THE MEDIAN price per hectare of Australian farmland increased by 12.9 per cent in 2020 - the seventh consecutive year of growth - according to Rural Bank's annual Australian Farmland Values 2021 report.
For the first time in 15 years, all Australian states experienced growth in median price per hectare, demonstrating the resilience of farmland values through events as significant as the COVID-19 pandemic.
Tasmania pushed further into record growth territory (25.3 per cent growth in 2020), followed by Western Australia (19.3 per cent), NSW (15.6 per cent), Queensland (11.8 per cent), South Australia (10.9 per cent) and Victoria (6.9 per cent).
These extraordinary increases were despite a 14.5 per cent rise in transaction volumes, bouncing back from 2019's historic lows. Total transactions equated to a combined 8.2 million hectares of land with a collective value of $10 billion.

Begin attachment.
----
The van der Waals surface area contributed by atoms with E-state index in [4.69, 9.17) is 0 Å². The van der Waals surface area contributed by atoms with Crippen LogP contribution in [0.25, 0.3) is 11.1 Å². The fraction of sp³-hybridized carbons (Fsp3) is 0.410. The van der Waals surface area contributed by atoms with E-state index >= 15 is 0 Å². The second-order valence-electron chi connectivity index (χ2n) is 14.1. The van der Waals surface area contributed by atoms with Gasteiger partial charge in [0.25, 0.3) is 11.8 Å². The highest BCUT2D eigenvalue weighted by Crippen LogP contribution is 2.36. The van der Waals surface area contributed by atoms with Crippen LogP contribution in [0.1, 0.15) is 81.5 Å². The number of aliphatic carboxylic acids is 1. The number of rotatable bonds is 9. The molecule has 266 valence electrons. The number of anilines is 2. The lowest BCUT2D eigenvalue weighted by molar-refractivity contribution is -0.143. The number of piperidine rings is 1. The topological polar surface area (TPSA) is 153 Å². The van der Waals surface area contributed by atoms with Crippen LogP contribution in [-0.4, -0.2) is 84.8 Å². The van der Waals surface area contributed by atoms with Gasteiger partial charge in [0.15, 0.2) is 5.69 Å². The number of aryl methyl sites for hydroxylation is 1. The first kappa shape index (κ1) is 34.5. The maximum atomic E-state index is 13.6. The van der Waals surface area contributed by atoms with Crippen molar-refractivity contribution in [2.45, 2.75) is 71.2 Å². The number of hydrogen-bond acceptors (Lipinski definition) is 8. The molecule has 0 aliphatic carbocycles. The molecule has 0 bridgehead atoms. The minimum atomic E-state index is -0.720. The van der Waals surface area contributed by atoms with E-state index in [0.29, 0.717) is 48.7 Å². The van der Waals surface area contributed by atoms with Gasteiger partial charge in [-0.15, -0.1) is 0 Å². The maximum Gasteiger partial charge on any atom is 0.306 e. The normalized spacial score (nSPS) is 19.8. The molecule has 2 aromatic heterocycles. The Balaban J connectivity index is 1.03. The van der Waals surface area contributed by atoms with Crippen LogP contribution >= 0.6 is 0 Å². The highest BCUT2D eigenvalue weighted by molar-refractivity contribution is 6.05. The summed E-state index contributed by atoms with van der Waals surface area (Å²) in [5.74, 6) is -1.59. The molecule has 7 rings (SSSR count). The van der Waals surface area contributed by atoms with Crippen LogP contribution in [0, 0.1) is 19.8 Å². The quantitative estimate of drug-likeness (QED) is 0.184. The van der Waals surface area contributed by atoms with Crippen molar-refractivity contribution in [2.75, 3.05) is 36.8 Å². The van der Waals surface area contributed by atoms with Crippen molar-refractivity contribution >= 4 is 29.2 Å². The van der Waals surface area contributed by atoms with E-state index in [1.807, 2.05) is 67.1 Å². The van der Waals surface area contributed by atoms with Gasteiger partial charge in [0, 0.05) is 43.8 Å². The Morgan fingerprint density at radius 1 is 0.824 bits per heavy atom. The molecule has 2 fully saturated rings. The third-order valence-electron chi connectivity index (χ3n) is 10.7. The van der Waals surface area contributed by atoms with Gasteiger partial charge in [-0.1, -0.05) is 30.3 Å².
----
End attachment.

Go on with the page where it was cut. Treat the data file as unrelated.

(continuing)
Remarkably, Australian farmland has delivered an average compound annual growth rate of 7.6 per cent over the past 20 years.
Alexandra Gartmann, CEO of Rural Bank, said the report demonstrated that farmland continued to perform extremely well and reflected the underlying strength of the sector.
"Farmland values have risen strongly in every state of Australia and in many cases to levels not seen before," Ms Gartmann said.
"Low interest rates and consistent commodity prices, coupled with exceptional seasonal conditions throughout 2020, have provided farmers with capital and an incentive to invest. These factors have proven to be powerful drivers in terms of demand for farmland."
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